-˜Opening Doors' is a very apt title and takes the teacher way beyond a normal approach to literacy. This is not literacy: it is English teaching at its finest.
For some time, primary teachers have been impeded by the requirements of SPAG and the promotion of -˜Wow' words which, in themselves, are not bad things but they have stilted the learning of words for their own value. Children approach writing with a tick list of what needs to be included and they have a determination to win that tick whether the inclusion of that adjective or colon actually improves the writing.
This book is arranged in standalone units and each starts with wonderful writing and poetry then leads into activities. Each unit is organized in the same way.
I particularly like the opening Access Strategies. These are a variety of ways (quizzes, games, puzzles) to get the pupils into the literature without mentioning the words writing, reading, poetry or the title of the text.
There are suggested questions to ask -” -˜always ask the most difficult first' says Bob as well as the good old lesson objectives but unlike other programmes, they do not lead the work. The areas for extension work, beautifully called -˜Beyond the Limit' and -˜Wings to Fly' are there to be used flexibly.
Each unit ends with -˜Reflecting on impact'. These units are not simply about an English lesson but a deepening of a love of literature and writing in the pupils and often we forget to look at the bigger picture that a unit of work has produced. It obvious that Bob has such a love of English literature and is incredibly well-”read that he also includes a -˜did you know?' -” to give you those tit bits to complete the tapestry. You can imagine him in the classroom with your pupils enthusing them!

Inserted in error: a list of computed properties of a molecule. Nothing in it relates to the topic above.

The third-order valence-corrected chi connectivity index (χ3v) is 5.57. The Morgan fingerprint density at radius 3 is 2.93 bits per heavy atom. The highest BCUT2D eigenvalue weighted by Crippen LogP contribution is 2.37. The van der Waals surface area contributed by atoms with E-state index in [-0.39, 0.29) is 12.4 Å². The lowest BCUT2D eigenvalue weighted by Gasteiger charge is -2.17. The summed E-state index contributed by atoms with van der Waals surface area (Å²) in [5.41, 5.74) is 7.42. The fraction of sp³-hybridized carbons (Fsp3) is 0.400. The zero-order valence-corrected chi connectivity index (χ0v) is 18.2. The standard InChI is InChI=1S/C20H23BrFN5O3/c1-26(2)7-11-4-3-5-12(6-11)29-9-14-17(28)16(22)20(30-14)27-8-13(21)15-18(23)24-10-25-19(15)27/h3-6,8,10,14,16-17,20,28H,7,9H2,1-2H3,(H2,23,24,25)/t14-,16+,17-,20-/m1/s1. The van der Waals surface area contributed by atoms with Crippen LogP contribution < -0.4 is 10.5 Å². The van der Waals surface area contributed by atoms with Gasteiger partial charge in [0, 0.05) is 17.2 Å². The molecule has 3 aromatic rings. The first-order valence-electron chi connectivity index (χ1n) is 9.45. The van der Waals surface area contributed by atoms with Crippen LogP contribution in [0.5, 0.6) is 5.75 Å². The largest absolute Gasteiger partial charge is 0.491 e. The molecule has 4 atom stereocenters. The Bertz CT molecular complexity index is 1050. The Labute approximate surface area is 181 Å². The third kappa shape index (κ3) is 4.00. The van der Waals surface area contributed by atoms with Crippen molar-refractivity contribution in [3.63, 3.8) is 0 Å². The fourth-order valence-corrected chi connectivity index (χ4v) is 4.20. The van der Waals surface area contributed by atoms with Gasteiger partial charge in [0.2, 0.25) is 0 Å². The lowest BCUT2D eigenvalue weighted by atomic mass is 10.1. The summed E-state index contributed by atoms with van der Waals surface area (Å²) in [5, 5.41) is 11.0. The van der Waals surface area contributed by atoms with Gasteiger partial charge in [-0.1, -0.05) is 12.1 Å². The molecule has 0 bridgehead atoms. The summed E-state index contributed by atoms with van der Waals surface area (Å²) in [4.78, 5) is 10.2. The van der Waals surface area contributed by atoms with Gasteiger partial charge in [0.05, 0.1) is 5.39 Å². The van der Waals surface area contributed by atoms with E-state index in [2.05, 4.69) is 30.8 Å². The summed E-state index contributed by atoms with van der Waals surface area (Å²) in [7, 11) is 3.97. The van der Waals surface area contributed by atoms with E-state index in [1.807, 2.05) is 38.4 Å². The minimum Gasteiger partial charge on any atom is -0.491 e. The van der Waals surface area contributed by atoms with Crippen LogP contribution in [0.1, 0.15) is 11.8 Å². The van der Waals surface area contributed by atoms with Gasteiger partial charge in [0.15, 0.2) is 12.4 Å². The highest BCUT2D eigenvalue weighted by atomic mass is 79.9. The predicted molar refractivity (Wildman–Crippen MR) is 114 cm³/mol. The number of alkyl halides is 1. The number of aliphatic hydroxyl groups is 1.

This is not a book to pick up over coffee that will give you an idea to take back to class. It is for teachers who want to get back to teaching English as a language and a culture. It will hold your hand as you go through the steps (a CD is provided with lots of resources that are referred to throughout) and give you a wonderful sense of achievement both in your learning as well as that of your pupils.
Take heed, though. Don't skip the introduction! It may start off in rather a dry read but it is key to understanding the philosophy behind the contents and will ensure that you have made the very best of an excellent resource.